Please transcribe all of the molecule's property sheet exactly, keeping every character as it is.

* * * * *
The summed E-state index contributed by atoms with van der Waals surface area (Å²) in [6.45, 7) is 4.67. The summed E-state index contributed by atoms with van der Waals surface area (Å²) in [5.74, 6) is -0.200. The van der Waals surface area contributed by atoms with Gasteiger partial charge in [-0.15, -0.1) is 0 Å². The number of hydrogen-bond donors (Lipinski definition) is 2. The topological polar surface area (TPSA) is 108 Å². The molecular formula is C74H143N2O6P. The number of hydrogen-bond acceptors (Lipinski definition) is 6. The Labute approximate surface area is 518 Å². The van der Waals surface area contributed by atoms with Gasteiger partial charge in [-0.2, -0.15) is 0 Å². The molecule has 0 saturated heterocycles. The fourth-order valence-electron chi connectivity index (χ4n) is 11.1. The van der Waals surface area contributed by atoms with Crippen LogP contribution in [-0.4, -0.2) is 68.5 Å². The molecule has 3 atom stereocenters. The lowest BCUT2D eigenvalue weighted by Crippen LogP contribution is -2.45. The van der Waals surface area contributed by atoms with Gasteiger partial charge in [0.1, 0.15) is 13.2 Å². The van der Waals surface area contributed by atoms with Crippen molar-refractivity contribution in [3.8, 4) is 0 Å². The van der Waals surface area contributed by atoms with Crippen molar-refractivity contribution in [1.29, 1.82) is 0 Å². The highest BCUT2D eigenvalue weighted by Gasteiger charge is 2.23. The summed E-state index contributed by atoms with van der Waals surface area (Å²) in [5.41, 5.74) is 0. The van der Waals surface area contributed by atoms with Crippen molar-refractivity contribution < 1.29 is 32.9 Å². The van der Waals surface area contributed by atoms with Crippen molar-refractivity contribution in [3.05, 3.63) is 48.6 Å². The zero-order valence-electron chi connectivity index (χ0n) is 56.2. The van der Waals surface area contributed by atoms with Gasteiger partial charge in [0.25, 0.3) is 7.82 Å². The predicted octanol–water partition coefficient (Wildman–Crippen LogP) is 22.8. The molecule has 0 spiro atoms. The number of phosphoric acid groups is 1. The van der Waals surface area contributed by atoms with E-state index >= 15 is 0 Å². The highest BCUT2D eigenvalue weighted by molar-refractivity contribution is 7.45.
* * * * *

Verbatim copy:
The summed E-state index contributed by atoms with van der Waals surface area (Å²) in [6.45, 7) is 4.67. The summed E-state index contributed by atoms with van der Waals surface area (Å²) in [5.74, 6) is -0.200. The van der Waals surface area contributed by atoms with Gasteiger partial charge in [-0.15, -0.1) is 0 Å². The number of hydrogen-bond donors (Lipinski definition) is 2. The topological polar surface area (TPSA) is 108 Å². The molecular formula is C74H143N2O6P. The number of hydrogen-bond acceptors (Lipinski definition) is 6. The Labute approximate surface area is 518 Å². The van der Waals surface area contributed by atoms with Gasteiger partial charge in [-0.2, -0.15) is 0 Å². The molecule has 0 saturated heterocycles. The fourth-order valence-electron chi connectivity index (χ4n) is 11.1. The van der Waals surface area contributed by atoms with Crippen LogP contribution in [-0.4, -0.2) is 68.5 Å². The molecule has 3 atom stereocenters. The lowest BCUT2D eigenvalue weighted by Crippen LogP contribution is -2.45. The van der Waals surface area contributed by atoms with Gasteiger partial charge in [0.1, 0.15) is 13.2 Å². The van der Waals surface area contributed by atoms with Crippen molar-refractivity contribution in [3.8, 4) is 0 Å². The van der Waals surface area contributed by atoms with Crippen molar-refractivity contribution in [1.29, 1.82) is 0 Å². The highest BCUT2D eigenvalue weighted by Gasteiger charge is 2.23. The summed E-state index contributed by atoms with van der Waals surface area (Å²) in [5.41, 5.74) is 0. The van der Waals surface area contributed by atoms with Crippen molar-refractivity contribution < 1.29 is 32.9 Å². The van der Waals surface area contributed by atoms with Crippen molar-refractivity contribution in [3.05, 3.63) is 48.6 Å². The zero-order valence-electron chi connectivity index (χ0n) is 56.2. The van der Waals surface area contributed by atoms with Gasteiger partial charge in [0.25, 0.3) is 7.82 Å². The predicted octanol–water partition coefficient (Wildman–Crippen LogP) is 22.8. The molecule has 0 spiro atoms. The number of phosphoric acid groups is 1. The van der Waals surface area contributed by atoms with E-state index >= 15 is 0 Å². The highest BCUT2D eigenvalue weighted by molar-refractivity contribution is 7.45.